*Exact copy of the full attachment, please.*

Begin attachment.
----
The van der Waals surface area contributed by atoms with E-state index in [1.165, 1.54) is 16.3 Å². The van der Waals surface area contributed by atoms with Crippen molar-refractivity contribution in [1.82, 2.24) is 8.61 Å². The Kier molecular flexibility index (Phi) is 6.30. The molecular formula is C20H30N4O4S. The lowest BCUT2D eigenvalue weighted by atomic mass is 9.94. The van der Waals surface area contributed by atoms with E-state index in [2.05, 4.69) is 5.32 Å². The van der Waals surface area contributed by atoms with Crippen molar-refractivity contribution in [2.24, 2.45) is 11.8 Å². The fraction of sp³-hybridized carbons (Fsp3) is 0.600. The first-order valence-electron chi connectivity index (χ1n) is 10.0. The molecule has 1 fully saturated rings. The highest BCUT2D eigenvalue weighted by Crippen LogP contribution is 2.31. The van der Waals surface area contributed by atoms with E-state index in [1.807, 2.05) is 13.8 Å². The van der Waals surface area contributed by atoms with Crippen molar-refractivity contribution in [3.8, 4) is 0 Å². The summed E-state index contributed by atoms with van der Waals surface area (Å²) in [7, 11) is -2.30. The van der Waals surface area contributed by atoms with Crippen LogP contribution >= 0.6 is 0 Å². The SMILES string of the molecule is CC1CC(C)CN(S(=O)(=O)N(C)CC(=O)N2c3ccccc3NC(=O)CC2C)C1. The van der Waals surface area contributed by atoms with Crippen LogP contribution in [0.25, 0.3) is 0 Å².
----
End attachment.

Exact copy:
The van der Waals surface area contributed by atoms with E-state index in [1.165, 1.54) is 16.3 Å². The van der Waals surface area contributed by atoms with Crippen molar-refractivity contribution in [1.82, 2.24) is 8.61 Å². The Kier molecular flexibility index (Phi) is 6.30. The molecular formula is C20H30N4O4S. The lowest BCUT2D eigenvalue weighted by atomic mass is 9.94. The van der Waals surface area contributed by atoms with E-state index in [2.05, 4.69) is 5.32 Å². The van der Waals surface area contributed by atoms with Crippen molar-refractivity contribution in [2.24, 2.45) is 11.8 Å². The fraction of sp³-hybridized carbons (Fsp3) is 0.600. The first-order valence-electron chi connectivity index (χ1n) is 10.0. The molecule has 1 fully saturated rings. The highest BCUT2D eigenvalue weighted by Crippen LogP contribution is 2.31. The van der Waals surface area contributed by atoms with E-state index in [1.807, 2.05) is 13.8 Å². The van der Waals surface area contributed by atoms with Crippen molar-refractivity contribution in [3.8, 4) is 0 Å². The summed E-state index contributed by atoms with van der Waals surface area (Å²) in [7, 11) is -2.30. The van der Waals surface area contributed by atoms with Crippen LogP contribution >= 0.6 is 0 Å². The SMILES string of the molecule is CC1CC(C)CN(S(=O)(=O)N(C)CC(=O)N2c3ccccc3NC(=O)CC2C)C1. The van der Waals surface area contributed by atoms with Crippen LogP contribution in [0.25, 0.3) is 0 Å².